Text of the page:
I believe this will be replacing older Soviet-era stock.

Diesel Multiple Units

This Hungarian vehicle is a two-car Rail Diagnostic Train. As the name implies, this is used to drive over railway lines and electronically inspect them for any defects so that they can be fixed before they become a more serious problem. The interior has sleeping accommodation as well for use on longer trips.

This is a Pesa Link diesel multiple unit operating with the private operator Niederbarnimer Eisenbahn; this provides rail services in the north and east of Germany, with trains crossing the border to Koztryn. This is actually a Polish built unit - the first to get certification to run in Germany - and I would ride in one later on my trip.

PP is the Croatian state railway passenger arm and this is one of their newest trains - the three-car diesel electric (where a diesel engine runs an electrical generator to provide power for traction motor) HŽ 7023 intended for regional use. Locally produced, it is capable of 120 km/h - not fast (only 75 mph) - but most of Southern Europe isn't exactly high speed. Low floor entry as well; very useful on stations with barely any platforms.

Electric Multiple Units

Some of my readers may well have used the new Class 700 Siemens Desiro City units currently entering service on Thameslink. While I quite liked them, there have been issues with the seat quality and the accuracy of the seat display system. It seems very much that a short hop commuter unit is being used for too many roles at once; Thameslink is also a medium-distance service and an airport train, which have somewhat different needs.

There should be less issues with the South West Trains cousin to the unit, the Class 707, of which three of the five carriages of 707006 were present at Innotrans. Some of these have now arrived in the UK for testing and service entry was intended for June, but has now slipped. These will be used on Waterloo to Windsor services, allowing for the Class 458s that work the line to revert to Reading operations and in turn allowing the 450s to go elsewhere. Access to the interior wasn't possible, but the photos I have seen elsewhere look quite nice and with journey times of under an hour, there should be less of an issue with the fact there are no toilets. These five car units will also often run in pairs to provide ten-car trains.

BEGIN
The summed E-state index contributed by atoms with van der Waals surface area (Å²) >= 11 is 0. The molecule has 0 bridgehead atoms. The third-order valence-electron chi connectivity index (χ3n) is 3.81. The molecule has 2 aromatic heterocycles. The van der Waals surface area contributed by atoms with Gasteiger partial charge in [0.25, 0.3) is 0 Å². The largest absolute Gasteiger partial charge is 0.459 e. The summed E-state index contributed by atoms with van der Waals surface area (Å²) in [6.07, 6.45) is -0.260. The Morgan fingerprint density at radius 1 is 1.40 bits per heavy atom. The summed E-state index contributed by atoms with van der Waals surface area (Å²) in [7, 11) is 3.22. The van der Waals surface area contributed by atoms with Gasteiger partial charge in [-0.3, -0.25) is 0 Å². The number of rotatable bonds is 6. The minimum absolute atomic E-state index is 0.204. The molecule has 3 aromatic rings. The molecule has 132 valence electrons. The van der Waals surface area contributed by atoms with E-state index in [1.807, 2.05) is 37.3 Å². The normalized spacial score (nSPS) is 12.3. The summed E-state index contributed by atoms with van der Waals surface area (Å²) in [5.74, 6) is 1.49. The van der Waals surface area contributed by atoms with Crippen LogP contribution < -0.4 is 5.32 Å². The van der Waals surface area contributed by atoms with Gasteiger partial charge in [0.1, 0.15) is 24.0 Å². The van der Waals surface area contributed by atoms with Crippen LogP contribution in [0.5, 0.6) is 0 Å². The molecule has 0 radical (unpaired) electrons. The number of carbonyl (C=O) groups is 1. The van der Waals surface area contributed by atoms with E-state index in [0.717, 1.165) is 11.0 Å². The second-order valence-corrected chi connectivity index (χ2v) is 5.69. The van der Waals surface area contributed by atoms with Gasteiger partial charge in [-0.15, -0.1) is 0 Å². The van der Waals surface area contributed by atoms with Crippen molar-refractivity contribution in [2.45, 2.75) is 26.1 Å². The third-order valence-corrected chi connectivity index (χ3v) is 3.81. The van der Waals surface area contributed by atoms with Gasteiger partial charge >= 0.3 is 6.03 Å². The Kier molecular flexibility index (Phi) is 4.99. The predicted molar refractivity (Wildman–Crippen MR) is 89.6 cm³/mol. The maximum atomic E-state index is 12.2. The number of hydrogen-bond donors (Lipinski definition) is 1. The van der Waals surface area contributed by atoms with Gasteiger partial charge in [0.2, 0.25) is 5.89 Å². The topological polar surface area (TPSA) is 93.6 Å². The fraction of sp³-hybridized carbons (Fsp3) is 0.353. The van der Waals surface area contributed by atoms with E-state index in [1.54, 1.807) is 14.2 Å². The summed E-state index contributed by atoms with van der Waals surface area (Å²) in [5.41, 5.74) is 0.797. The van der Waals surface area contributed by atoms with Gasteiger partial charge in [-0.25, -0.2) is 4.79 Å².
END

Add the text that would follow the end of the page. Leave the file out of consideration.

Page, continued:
However, it appears that this won't be long for the South West as the new franchise holder has managed to find cheaper trains, namely Bombardier Aventras, but with the capacity to fit them for AC operation, these will almost certainly find a new operator quickly.

I fancy another visit to Windsor at some point at any rate.

This rather nice looking train processes one of the stupidest appellations for a railway family I have seen in my life time. This is the Stadler Fast Light Innovative Regional Train... or FLIRT for short. They also have the double decker KISS (komfortabler innovativer spurtstarker S-Bahn-Zug or comfortable, innovative, sprint-capable suburban train), which I actually rode on a few times while I was in Berlin. It kind of begs the question of where you go next in the naming department...

Anyway, I was particularly interested in this one as a modified version will be operating on Greater Anglia from 2019 onwards, with a 12-car electric version for London to Norwich services and a 4-car bi-mode version for services on the diesel lines. These will replace the Class 90 loco hauled trains on the former and 153/170 DMUs on the latter. I will miss the former, but not exactly the latter.

While the interior of the train is nothing like what it will be in UK service; there will have to be modifications for the loading gauge, one particular feature of the FLIRT will be a lowered door area that will make it much easier for wheelchair and pushchair users to enter the train.

The Stadler EC250 is a 250km/h capable unit initially designed for Milan to Zurich operations by SBB (Swiss Federal Railways) and entering service this year. This is another low floor unit - apparently the first such single deck unit in the world. I was able to go inside this - very nice inside.